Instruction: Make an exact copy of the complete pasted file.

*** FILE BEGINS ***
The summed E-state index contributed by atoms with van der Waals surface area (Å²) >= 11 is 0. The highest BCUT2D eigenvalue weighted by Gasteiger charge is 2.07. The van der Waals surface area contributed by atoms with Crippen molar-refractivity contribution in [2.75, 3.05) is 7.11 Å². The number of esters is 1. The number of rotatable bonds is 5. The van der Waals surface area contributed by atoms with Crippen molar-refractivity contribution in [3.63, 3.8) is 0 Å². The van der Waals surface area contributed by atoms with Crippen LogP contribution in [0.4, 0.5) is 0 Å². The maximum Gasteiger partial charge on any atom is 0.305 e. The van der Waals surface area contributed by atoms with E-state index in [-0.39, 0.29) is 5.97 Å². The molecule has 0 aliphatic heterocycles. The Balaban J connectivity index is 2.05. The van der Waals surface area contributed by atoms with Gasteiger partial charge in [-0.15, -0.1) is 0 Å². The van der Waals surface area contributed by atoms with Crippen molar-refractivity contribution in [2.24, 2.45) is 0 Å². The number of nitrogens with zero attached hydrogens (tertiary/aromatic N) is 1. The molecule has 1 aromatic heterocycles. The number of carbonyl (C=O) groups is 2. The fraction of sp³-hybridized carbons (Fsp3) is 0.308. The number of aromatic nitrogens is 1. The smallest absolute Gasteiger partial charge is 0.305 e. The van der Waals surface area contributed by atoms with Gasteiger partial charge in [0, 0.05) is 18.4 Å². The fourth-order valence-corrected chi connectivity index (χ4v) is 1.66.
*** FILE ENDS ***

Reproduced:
The summed E-state index contributed by atoms with van der Waals surface area (Å²) >= 11 is 0. The highest BCUT2D eigenvalue weighted by Gasteiger charge is 2.07. The van der Waals surface area contributed by atoms with Crippen molar-refractivity contribution in [2.75, 3.05) is 7.11 Å². The number of esters is 1. The number of rotatable bonds is 5. The van der Waals surface area contributed by atoms with Crippen molar-refractivity contribution in [3.63, 3.8) is 0 Å². The van der Waals surface area contributed by atoms with Crippen LogP contribution in [0.4, 0.5) is 0 Å². The maximum Gasteiger partial charge on any atom is 0.305 e. The van der Waals surface area contributed by atoms with E-state index in [-0.39, 0.29) is 5.97 Å². The molecule has 0 aliphatic heterocycles. The Balaban J connectivity index is 2.05. The van der Waals surface area contributed by atoms with Gasteiger partial charge in [-0.15, -0.1) is 0 Å². The van der Waals surface area contributed by atoms with Crippen molar-refractivity contribution in [2.24, 2.45) is 0 Å². The number of nitrogens with zero attached hydrogens (tertiary/aromatic N) is 1. The molecule has 1 aromatic heterocycles. The number of carbonyl (C=O) groups is 2. The fraction of sp³-hybridized carbons (Fsp3) is 0.308. The number of aromatic nitrogens is 1. The smallest absolute Gasteiger partial charge is 0.305 e. The van der Waals surface area contributed by atoms with Gasteiger partial charge in [0, 0.05) is 18.4 Å². The fourth-order valence-corrected chi connectivity index (χ4v) is 1.66.